- Sitohang IBS, Yahya YF, Simanungkalit R, Adi Winarni DR, Madjid A. Efficacy and tolerability of topical nicotinamide plus antibacterial adhesive agents and zinc-pyrrolidone carboxylic acid versus placebo as an adjuvant treatment for moderate acne vulgaris in Indonesia: A Multicenter, double-blind, randomized, controlled trial. The Journal of clinical and aesthetic dermatology. July 2020. https://www.ncbi.nlm.nih.gov/pmc/articles/PMC7492018/.
- Fox L, Csongradi C, Aucamp M, du Plessis J, Gerber M. Treatment modalities for acne. Molecules (Basel, Switzerland). August 13, 2016. https://www.ncbi.nlm.nih.gov/pmc/articles/PMC6273829/.
- Endly DC, Miller RA. Oily skin: A review of treatment options. The Journal of clinical and aesthetic dermatology. August 2017. https://www.ncbi.nlm.nih.gov/pmc/articles/PMC5605215/.
- Nicotinamide. Nicotinamide – an overview | ScienceDirect Topics. https://www.sciencedirect.com/topics/chemistry/nicotinamide.
- Niacinamide leave‐on formulation provides long … – wiley online library. https://onlinelibrary.wiley.com/doi/10.1111/exd.13285.
- Xing X, Liao Z, Tan F, Zhu Z, Jiang Y, Cao Y. Effect of nicotinamide against candida albicans. Frontiers in microbiology. March 26, 2019. https://www.ncbi.nlm.nih.gov/pmc/articles/PMC6443637/.
- Topical niacinamide reduces yellowing, wrinkling … – Wiley Online Library. https://onlinelibrary.wiley.com/doi/10.1111/j.1467-2494.2004.00228.x.
- Provitamin B5 using skin comparison of anti-aging effect. https://repository.usu.ac.id/bitstream/handle/123456789/70514/Similarity.pdf.
- Davis EC, Callender VD. Postinflammatory hyperpigmentation: A review of the epidemiology, clinical features, and treatment options in skin of color. The Journal of clinical and aesthetic dermatology. July 2010. https://www.ncbi.nlm.nih.gov/pmc/articles/PMC2921758/.
- HE; JL. Stratum corneum abnormalities and disease-affected skin: Strategies for successful outcomes in inflammatory acne. Journal of drugs in dermatology : JDD. https://pubmed.ncbi.nlm.nih.gov/27741332/.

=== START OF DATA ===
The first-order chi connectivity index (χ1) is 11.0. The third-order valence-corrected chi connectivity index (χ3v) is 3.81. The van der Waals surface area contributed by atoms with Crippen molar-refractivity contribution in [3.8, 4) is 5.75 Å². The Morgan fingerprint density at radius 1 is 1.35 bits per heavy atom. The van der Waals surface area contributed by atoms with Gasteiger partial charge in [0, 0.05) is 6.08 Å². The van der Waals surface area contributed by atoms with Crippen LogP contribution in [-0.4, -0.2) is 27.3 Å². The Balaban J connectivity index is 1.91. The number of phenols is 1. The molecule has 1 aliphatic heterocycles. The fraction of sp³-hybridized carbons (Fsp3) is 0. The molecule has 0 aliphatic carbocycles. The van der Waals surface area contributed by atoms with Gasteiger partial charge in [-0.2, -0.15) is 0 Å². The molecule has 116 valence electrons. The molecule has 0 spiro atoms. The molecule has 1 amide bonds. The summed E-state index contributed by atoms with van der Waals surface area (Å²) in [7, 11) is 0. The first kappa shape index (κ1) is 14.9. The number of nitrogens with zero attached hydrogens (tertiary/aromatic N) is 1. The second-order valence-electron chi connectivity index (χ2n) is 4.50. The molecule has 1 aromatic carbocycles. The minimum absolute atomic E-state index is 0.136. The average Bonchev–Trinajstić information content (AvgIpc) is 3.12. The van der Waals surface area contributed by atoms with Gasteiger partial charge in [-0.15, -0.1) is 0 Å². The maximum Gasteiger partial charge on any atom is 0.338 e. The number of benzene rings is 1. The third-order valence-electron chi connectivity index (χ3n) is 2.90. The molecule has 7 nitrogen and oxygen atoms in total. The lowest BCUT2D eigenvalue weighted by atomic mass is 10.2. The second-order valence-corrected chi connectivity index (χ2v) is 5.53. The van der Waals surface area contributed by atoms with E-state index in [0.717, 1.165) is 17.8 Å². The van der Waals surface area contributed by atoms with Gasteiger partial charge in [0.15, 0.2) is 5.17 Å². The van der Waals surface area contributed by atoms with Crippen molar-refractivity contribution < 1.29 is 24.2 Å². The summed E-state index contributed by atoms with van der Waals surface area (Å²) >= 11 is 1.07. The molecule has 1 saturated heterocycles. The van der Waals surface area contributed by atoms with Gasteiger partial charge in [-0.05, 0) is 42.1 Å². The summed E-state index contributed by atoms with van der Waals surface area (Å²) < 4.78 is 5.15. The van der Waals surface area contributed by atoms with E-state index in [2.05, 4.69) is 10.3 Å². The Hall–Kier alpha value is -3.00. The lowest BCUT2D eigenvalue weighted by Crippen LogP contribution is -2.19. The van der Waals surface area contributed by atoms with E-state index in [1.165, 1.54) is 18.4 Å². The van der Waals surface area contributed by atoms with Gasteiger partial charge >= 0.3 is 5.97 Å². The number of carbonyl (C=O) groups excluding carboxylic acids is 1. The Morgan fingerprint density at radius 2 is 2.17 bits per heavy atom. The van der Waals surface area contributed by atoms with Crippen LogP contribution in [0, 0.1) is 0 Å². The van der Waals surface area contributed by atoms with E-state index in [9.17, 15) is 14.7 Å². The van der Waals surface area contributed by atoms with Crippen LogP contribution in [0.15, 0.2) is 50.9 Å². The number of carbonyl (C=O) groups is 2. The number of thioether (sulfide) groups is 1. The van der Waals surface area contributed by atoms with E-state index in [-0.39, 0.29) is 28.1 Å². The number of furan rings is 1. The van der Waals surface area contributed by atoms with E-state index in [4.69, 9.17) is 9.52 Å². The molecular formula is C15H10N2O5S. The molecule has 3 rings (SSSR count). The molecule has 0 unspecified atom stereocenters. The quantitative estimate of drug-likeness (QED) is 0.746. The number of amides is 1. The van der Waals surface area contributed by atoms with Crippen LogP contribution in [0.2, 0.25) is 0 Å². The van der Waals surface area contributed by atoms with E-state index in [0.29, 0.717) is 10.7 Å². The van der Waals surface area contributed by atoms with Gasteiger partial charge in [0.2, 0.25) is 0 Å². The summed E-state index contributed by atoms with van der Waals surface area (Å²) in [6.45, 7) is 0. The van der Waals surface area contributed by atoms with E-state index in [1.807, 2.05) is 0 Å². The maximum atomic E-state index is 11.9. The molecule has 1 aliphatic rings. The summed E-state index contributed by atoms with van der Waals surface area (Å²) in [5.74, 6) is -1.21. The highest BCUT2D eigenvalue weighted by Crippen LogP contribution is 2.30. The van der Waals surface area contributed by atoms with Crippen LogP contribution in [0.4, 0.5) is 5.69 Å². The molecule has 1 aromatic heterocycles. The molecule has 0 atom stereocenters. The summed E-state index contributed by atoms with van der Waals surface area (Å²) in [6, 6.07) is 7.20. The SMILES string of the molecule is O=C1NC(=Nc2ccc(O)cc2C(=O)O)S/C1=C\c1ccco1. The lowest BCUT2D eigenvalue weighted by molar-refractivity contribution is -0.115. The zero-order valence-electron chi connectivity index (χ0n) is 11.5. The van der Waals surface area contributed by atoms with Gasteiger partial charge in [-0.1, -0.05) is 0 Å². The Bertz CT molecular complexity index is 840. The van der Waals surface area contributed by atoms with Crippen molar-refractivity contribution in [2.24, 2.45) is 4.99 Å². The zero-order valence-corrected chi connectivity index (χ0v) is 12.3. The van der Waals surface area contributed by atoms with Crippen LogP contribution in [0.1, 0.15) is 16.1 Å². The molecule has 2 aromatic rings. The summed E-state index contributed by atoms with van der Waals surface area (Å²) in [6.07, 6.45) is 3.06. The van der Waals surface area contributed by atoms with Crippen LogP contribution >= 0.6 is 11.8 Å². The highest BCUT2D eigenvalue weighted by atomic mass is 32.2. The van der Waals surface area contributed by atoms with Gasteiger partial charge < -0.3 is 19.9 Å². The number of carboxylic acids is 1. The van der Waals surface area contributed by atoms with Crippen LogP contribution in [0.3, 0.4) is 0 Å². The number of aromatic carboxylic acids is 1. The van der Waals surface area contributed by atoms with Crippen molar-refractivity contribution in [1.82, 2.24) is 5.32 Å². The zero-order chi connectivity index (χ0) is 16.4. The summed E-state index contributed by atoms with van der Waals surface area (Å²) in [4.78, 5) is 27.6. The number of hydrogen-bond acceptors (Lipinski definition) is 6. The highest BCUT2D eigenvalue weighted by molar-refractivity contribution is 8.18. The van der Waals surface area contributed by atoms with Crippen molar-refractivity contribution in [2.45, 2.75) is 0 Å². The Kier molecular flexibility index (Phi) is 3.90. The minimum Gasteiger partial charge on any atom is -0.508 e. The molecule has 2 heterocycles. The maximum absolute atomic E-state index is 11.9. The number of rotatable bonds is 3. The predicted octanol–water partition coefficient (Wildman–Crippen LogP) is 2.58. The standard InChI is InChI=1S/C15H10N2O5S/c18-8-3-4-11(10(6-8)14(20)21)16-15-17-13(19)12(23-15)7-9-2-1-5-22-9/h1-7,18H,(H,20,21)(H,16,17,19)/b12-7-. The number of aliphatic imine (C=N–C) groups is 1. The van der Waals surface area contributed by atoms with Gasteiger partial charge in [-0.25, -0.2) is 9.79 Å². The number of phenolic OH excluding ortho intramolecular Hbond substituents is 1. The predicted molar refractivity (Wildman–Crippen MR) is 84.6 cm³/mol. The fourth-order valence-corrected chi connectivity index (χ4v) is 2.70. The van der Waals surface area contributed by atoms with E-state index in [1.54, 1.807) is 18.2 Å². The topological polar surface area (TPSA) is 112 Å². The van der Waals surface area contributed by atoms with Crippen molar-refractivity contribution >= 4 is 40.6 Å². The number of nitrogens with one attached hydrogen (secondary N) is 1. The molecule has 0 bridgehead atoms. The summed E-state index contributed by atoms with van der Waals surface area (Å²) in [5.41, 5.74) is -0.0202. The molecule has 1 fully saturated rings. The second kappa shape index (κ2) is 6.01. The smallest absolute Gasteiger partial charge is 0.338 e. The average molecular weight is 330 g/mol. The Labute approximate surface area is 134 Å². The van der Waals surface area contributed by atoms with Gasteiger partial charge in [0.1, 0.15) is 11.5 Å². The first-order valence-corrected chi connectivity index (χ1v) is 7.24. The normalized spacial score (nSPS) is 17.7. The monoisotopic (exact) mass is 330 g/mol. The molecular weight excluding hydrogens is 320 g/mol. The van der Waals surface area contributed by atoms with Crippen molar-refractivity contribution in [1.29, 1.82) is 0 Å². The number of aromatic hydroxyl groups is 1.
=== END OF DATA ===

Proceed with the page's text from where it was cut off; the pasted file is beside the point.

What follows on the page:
- Levin J, Momin SB. How much do we really know about our favorite cosmeceutical ingredients? The Journal of clinical and aesthetic dermatology. February 2010. https://www.ncbi.nlm.nih.gov/pmc/articles/PMC2921764/.
- Sacchidanand SA, Lahiri K, Godse K, et al. Synchronizing pharmacotherapy in acne with review of Clinical Care. Indian journal of dermatology. 2017. https://www.ncbi.nlm.nih.gov/pmc/articles/PMC5527713/.
- Rendon MI, Berson DS, Cohen JL, Roberts WE, Starker I, Wang B. Evidence and considerations in the application of chemical peels in skin disorders and aesthetic resurfacing. The Journal of clinical and aesthetic dermatology. July 2010. https://www.ncbi.nlm.nih.gov/pmc/articles/PMC2921757/.
- Gupta M, Mahajan VK, Mehta KS, Chauhan PS. Zinc therapy in dermatology: A Review. Dermatology research and practice. 2014. https://www.ncbi.nlm.nih.gov/pmc/articles/PMC4120804/.
- HM; R. A review of nicotinamide: Treatment of skin diseases and potential side effects. Journal of cosmetic dermatology. https://pubmed.ncbi.nlm.nih.gov/25399625/.
- El Ters M, Zhou X, Lepping RJ, et al. Biological efficacy and safety of niacinamide in patients with ADPKD. Kidney international reports. June 10, 2020. https://www.ncbi.nlm.nih.gov/pmc/articles/PMC7403550/.